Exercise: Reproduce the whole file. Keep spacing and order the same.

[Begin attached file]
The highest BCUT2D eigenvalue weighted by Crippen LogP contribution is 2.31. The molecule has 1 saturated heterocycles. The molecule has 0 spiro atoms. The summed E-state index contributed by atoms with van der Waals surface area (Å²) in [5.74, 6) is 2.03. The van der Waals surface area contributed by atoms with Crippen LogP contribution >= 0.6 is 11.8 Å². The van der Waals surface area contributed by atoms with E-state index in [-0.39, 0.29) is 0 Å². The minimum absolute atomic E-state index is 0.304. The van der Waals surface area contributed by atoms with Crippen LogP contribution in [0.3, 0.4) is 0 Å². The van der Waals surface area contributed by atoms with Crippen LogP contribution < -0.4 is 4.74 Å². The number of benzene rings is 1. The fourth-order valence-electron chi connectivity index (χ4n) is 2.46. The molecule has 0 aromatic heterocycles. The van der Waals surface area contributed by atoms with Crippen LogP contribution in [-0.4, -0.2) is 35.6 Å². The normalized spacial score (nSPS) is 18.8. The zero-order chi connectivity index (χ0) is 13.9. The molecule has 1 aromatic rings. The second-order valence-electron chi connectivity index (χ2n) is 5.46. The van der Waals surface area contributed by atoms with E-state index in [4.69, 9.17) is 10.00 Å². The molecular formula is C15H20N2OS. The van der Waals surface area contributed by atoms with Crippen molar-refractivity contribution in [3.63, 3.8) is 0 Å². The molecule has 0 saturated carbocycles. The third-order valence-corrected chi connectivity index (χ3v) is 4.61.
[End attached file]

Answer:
The highest BCUT2D eigenvalue weighted by Crippen LogP contribution is 2.31. The molecule has 1 saturated heterocycles. The molecule has 0 spiro atoms. The summed E-state index contributed by atoms with van der Waals surface area (Å²) in [5.74, 6) is 2.03. The van der Waals surface area contributed by atoms with Crippen LogP contribution >= 0.6 is 11.8 Å². The van der Waals surface area contributed by atoms with E-state index in [-0.39, 0.29) is 0 Å². The minimum absolute atomic E-state index is 0.304. The van der Waals surface area contributed by atoms with Crippen LogP contribution in [0.3, 0.4) is 0 Å². The van der Waals surface area contributed by atoms with Crippen LogP contribution < -0.4 is 4.74 Å². The number of benzene rings is 1. The fourth-order valence-electron chi connectivity index (χ4n) is 2.46. The molecule has 0 aromatic heterocycles. The van der Waals surface area contributed by atoms with Crippen LogP contribution in [-0.4, -0.2) is 35.6 Å². The normalized spacial score (nSPS) is 18.8. The zero-order chi connectivity index (χ0) is 13.9. The molecule has 1 aromatic rings. The second-order valence-electron chi connectivity index (χ2n) is 5.46. The van der Waals surface area contributed by atoms with E-state index in [4.69, 9.17) is 10.00 Å². The molecular formula is C15H20N2OS. The van der Waals surface area contributed by atoms with Crippen molar-refractivity contribution in [3.63, 3.8) is 0 Å². The molecule has 0 saturated carbocycles. The third-order valence-corrected chi connectivity index (χ3v) is 4.61.